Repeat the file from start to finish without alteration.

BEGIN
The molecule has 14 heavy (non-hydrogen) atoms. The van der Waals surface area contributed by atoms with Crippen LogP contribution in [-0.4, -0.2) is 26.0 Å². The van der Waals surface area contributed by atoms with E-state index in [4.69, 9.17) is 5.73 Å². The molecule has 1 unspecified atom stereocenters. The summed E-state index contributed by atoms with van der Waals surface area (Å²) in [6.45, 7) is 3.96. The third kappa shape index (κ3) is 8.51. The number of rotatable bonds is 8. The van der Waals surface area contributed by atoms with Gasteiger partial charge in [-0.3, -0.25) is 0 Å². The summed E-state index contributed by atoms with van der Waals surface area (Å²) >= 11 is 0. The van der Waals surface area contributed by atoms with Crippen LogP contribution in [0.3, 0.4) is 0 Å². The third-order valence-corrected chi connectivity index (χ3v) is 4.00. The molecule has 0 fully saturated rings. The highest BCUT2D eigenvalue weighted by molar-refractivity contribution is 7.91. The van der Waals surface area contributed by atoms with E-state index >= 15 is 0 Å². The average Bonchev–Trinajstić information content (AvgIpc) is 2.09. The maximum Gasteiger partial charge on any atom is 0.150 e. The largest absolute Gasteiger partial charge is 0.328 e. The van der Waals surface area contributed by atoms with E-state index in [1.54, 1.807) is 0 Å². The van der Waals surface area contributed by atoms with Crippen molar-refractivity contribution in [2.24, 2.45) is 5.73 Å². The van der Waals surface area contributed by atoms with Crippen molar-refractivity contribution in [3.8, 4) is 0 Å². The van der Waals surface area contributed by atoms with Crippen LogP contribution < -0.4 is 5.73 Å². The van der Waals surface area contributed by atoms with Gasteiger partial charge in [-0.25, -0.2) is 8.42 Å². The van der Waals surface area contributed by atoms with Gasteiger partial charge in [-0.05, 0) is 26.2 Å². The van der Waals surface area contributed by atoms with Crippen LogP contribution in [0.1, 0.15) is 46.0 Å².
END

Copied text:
The molecule has 14 heavy (non-hydrogen) atoms. The van der Waals surface area contributed by atoms with Crippen LogP contribution in [-0.4, -0.2) is 26.0 Å². The van der Waals surface area contributed by atoms with E-state index in [4.69, 9.17) is 5.73 Å². The molecule has 1 unspecified atom stereocenters. The summed E-state index contributed by atoms with van der Waals surface area (Å²) in [6.45, 7) is 3.96. The third kappa shape index (κ3) is 8.51. The number of rotatable bonds is 8. The van der Waals surface area contributed by atoms with Gasteiger partial charge in [-0.3, -0.25) is 0 Å². The summed E-state index contributed by atoms with van der Waals surface area (Å²) >= 11 is 0. The van der Waals surface area contributed by atoms with Crippen LogP contribution in [0.3, 0.4) is 0 Å². The third-order valence-corrected chi connectivity index (χ3v) is 4.00. The molecule has 0 fully saturated rings. The highest BCUT2D eigenvalue weighted by molar-refractivity contribution is 7.91. The van der Waals surface area contributed by atoms with E-state index >= 15 is 0 Å². The average Bonchev–Trinajstić information content (AvgIpc) is 2.09. The maximum Gasteiger partial charge on any atom is 0.150 e. The largest absolute Gasteiger partial charge is 0.328 e. The van der Waals surface area contributed by atoms with E-state index in [1.54, 1.807) is 0 Å². The van der Waals surface area contributed by atoms with Crippen molar-refractivity contribution in [2.24, 2.45) is 5.73 Å². The van der Waals surface area contributed by atoms with Crippen molar-refractivity contribution in [3.8, 4) is 0 Å². The van der Waals surface area contributed by atoms with Crippen LogP contribution < -0.4 is 5.73 Å². The van der Waals surface area contributed by atoms with Gasteiger partial charge in [-0.25, -0.2) is 8.42 Å². The van der Waals surface area contributed by atoms with Gasteiger partial charge in [-0.05, 0) is 26.2 Å². The van der Waals surface area contributed by atoms with Crippen LogP contribution in [0.1, 0.15) is 46.0 Å².